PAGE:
The plan developed to transfer these objects to the Vincentian house in Turin, which Sicardi knew well. He would be accompanied by two other Vincentians, Edward Ferris and Thomas-Félix Lebrun. Four Daughters of Charity would make up the rest of the traveling party, Sisters Colasson, Jolié, Lespinasse and Maltret, who wrote up an account of their adventures. This group of Sisters had been missioned to Hennebont but, when in 1791 they refused to take a prescribed oath, they left their house. According to Sister Maltret, “A cannon had been aimed at our door and the wick was lit” to force them out. After seeking refuge in other houses in Belle-Ile and Rennes, they arrived in Paris. Their new mission was to begin a house in Turin. The group of seven, all in lay clothing, left Paris 12 September 1792. Despite their secular dress, they were recognized one day in an inn and were in peril of their lives. Providentially, a general who had come to know the Vincentians during a retreat he made at Saint Lazare vouched for them and sent them safely on their way.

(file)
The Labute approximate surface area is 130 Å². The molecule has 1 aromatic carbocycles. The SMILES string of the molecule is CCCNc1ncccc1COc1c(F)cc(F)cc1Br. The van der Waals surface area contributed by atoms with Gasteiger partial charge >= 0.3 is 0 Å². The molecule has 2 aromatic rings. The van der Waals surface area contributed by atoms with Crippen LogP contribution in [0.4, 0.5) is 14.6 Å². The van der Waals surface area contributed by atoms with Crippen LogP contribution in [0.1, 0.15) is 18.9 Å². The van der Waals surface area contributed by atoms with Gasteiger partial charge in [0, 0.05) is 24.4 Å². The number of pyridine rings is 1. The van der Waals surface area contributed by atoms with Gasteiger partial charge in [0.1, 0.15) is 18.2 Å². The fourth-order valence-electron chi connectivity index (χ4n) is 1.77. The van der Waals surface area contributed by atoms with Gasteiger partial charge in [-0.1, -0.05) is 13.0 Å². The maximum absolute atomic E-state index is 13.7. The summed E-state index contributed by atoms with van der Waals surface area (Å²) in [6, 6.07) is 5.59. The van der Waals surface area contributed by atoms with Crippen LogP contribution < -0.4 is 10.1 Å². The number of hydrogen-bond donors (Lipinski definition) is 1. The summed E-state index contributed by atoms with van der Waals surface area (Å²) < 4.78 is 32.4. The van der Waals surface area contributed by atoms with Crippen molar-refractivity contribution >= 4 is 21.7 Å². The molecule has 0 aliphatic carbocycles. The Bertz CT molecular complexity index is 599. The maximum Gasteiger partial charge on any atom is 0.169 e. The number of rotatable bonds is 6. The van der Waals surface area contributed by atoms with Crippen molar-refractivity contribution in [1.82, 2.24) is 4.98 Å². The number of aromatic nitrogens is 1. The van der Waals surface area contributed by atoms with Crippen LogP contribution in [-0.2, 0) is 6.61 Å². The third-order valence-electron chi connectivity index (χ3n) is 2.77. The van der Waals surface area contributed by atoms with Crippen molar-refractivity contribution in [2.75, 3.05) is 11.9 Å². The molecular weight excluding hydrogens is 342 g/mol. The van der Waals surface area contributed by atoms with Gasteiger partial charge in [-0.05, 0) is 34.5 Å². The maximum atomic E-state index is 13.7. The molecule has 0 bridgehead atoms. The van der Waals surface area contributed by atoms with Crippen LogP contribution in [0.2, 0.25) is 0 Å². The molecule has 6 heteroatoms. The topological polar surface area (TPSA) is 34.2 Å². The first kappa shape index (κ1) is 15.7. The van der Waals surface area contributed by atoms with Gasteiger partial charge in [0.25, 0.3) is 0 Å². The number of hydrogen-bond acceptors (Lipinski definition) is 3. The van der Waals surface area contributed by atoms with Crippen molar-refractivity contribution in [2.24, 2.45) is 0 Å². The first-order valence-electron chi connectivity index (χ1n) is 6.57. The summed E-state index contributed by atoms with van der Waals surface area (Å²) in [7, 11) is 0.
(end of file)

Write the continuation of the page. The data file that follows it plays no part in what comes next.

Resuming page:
Once arrived in Turin, the letters and the clothing were recognized officially, and the heart relic was exposed in the Vincentian chapel there. On one occasion, 17 July 1793, the relic was brought about in procession through the city to pray for rain, which subsequently fell in torrents. When Sicardi left for three months, he entrusted the precious relic again to the Daughters of Charity in the city. The reliquary apparently tipped over on the Sisters’ altar, and small fragments of the heart fell out. The Sisters gathered them up into four little reliquaries which Sicardi allowed the Sisters to retain. When, in 1796, the Sisters were forced to leave Turin for Vienna ahead of Napoleon’s troops, they had seals put on their relics to authenticate them. In 1800, the Vincentian house in Turin was suppressed, so Sicardi, still responsible for the now-reduced relic, brought it to his family and then deposited it with his confrere Georges-François Bertholdi (or Bertoldo) (1742-1804). He died only two months later but, fortunately, he had deposited it for safekeeping with an acquaintance whose name has not been recorded, and Sicardi was then able to recover it from him.